A copy of STIC’s State of the Nation 2012 report, Canada’s Science, Technology and Innovation System: Aspiring to Global Leadership, as well as biographical notes on the Council members, can be downloaded at http://www.stic-csti.ca.
For more information:
David Rodier, Hill & Knowlton
State of the Nation 2012 — Canada’s Science, Technology and Innovation System: Aspiring to Global Leadership
Canada has an opportunity to take better advantage of those science, technology and innovation areas where we are strong and enhance our performance in those areas where we are weak—to reach for global STI leadership and reap the resulting economic and societal benefits.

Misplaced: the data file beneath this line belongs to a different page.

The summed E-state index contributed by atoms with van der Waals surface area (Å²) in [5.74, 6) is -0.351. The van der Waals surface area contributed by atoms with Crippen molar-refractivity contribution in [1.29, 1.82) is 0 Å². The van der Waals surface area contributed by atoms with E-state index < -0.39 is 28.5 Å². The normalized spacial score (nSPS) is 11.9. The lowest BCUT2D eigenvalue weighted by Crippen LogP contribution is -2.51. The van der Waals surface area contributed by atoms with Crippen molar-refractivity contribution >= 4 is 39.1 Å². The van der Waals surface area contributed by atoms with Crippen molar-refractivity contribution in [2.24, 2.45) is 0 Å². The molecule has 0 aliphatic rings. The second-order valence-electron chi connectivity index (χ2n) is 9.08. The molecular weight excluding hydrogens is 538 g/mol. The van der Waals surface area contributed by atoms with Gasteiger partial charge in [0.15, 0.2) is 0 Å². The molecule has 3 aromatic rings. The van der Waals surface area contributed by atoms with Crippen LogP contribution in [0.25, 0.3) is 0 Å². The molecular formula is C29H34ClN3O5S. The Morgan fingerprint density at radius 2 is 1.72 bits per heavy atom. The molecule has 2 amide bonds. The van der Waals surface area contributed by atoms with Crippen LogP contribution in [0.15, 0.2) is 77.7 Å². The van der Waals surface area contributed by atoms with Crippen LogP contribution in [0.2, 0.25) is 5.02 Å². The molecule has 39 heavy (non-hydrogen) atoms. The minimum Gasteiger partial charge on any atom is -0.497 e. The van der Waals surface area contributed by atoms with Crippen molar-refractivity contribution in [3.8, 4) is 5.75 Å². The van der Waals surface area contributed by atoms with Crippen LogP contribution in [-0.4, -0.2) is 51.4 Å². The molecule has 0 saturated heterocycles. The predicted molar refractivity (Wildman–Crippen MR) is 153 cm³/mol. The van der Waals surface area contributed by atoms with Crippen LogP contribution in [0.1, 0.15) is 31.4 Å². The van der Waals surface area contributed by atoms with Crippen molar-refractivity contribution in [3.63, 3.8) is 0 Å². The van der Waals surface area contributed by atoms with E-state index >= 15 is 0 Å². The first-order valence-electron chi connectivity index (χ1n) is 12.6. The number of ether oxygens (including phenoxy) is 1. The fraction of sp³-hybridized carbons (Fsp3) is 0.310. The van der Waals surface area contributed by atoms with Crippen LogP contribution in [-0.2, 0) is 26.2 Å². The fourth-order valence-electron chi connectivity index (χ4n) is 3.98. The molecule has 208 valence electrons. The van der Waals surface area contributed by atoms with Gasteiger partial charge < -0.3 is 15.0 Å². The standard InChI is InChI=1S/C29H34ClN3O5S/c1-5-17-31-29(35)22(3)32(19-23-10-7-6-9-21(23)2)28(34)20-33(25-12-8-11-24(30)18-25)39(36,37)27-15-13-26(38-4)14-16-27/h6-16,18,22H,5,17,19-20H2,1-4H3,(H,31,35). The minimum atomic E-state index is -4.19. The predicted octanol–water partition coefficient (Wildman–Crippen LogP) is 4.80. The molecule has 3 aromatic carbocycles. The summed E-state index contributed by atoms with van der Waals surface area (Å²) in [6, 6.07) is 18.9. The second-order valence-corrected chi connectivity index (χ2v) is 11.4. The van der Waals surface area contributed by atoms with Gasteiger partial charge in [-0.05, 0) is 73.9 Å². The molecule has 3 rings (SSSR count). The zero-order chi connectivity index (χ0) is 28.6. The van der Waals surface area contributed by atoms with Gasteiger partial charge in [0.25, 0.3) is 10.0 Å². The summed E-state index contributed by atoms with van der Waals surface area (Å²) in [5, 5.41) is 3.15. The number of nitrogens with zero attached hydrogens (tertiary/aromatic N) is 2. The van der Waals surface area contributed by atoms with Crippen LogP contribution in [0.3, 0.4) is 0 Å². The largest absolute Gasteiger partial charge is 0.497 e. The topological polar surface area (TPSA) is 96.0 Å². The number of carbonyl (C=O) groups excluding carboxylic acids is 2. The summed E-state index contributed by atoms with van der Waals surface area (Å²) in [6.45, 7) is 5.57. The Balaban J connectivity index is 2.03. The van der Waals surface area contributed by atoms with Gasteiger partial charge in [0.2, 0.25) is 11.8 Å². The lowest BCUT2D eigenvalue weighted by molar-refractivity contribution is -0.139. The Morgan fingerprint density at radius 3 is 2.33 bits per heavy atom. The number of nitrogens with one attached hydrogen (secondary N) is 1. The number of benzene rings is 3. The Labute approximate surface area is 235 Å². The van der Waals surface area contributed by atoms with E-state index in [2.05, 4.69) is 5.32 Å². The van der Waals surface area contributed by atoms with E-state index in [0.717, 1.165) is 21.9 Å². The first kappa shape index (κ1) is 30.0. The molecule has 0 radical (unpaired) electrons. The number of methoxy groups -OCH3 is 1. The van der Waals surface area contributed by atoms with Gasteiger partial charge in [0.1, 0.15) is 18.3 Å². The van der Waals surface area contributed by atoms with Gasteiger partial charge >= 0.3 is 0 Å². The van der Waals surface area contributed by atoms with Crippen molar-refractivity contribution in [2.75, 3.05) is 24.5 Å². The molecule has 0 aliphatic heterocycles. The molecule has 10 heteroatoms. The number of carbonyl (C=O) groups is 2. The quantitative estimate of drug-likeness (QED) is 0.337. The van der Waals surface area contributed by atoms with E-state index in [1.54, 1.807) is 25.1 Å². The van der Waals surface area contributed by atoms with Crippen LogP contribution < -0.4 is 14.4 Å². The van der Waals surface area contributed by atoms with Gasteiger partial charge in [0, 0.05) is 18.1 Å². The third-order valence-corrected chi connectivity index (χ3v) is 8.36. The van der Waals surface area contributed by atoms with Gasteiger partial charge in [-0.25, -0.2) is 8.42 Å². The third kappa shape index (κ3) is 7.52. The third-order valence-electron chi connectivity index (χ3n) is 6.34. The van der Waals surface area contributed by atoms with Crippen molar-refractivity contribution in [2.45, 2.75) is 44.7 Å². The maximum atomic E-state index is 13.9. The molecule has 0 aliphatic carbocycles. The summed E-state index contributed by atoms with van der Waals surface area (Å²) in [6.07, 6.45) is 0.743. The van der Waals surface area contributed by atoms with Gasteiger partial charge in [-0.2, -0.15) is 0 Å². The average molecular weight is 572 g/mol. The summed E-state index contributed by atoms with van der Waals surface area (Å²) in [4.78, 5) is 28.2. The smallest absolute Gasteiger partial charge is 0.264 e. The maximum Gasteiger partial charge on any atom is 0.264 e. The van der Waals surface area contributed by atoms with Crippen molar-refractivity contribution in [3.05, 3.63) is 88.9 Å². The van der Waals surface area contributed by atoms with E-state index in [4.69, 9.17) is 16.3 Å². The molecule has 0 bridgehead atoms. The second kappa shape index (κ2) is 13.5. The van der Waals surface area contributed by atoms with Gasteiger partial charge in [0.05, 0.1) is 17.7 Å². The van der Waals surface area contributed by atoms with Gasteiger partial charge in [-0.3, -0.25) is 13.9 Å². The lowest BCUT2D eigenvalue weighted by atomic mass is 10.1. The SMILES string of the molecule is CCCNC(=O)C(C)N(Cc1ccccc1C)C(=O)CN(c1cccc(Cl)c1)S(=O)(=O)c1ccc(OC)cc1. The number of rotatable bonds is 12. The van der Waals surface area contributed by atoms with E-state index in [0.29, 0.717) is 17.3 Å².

The third State of the Nation report from Canada’s Science, Technology and Innovation Council (STIC), Canada’s Science, Technology and Innovation System: Aspiring to Global Leadership, tracks the country’s science, technology and innovation (STI) performance against key comparator countries. New to this 2012 report, STIC identifies five areas, in particular, where concerted action is needed to achieve global leadership.
The State of the Nation 2012 report confirms that Canada has much to celebrate with respect to our knowledge and talent fundamentals. But there are also key areas where our performance is lagging, areas where we must improve — in some cases significantly.
Talent – Canada has a strong STI talent base
Canada’s highly-educated population continues to be an asset, with 51 percent of the adult population having attained a university or college education, one of the highest levels in the world.